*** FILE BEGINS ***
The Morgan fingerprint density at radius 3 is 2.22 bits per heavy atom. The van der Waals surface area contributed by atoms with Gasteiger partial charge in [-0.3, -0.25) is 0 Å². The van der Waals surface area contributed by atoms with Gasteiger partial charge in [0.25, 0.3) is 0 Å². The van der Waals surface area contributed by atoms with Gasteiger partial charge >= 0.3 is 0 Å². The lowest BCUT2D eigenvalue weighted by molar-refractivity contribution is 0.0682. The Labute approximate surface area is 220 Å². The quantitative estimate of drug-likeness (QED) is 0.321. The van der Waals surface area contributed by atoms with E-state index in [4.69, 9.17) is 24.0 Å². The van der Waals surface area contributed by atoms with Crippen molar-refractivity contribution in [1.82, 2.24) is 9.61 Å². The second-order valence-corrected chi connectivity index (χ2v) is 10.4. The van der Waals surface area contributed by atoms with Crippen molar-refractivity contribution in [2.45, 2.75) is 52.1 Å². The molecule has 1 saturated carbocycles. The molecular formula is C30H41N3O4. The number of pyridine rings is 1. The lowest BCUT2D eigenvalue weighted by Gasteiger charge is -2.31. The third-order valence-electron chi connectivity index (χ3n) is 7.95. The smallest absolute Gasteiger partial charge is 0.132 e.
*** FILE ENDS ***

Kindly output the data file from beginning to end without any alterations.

The Morgan fingerprint density at radius 3 is 2.22 bits per heavy atom. The van der Waals surface area contributed by atoms with Gasteiger partial charge in [-0.3, -0.25) is 0 Å². The van der Waals surface area contributed by atoms with Gasteiger partial charge in [0.25, 0.3) is 0 Å². The van der Waals surface area contributed by atoms with Gasteiger partial charge >= 0.3 is 0 Å². The lowest BCUT2D eigenvalue weighted by molar-refractivity contribution is 0.0682. The Labute approximate surface area is 220 Å². The quantitative estimate of drug-likeness (QED) is 0.321. The van der Waals surface area contributed by atoms with E-state index in [4.69, 9.17) is 24.0 Å². The van der Waals surface area contributed by atoms with Crippen molar-refractivity contribution in [1.82, 2.24) is 9.61 Å². The second-order valence-corrected chi connectivity index (χ2v) is 10.4. The van der Waals surface area contributed by atoms with Crippen molar-refractivity contribution in [2.45, 2.75) is 52.1 Å². The molecule has 1 saturated carbocycles. The molecular formula is C30H41N3O4. The number of pyridine rings is 1. The lowest BCUT2D eigenvalue weighted by Gasteiger charge is -2.31. The third-order valence-electron chi connectivity index (χ3n) is 7.95. The smallest absolute Gasteiger partial charge is 0.132 e.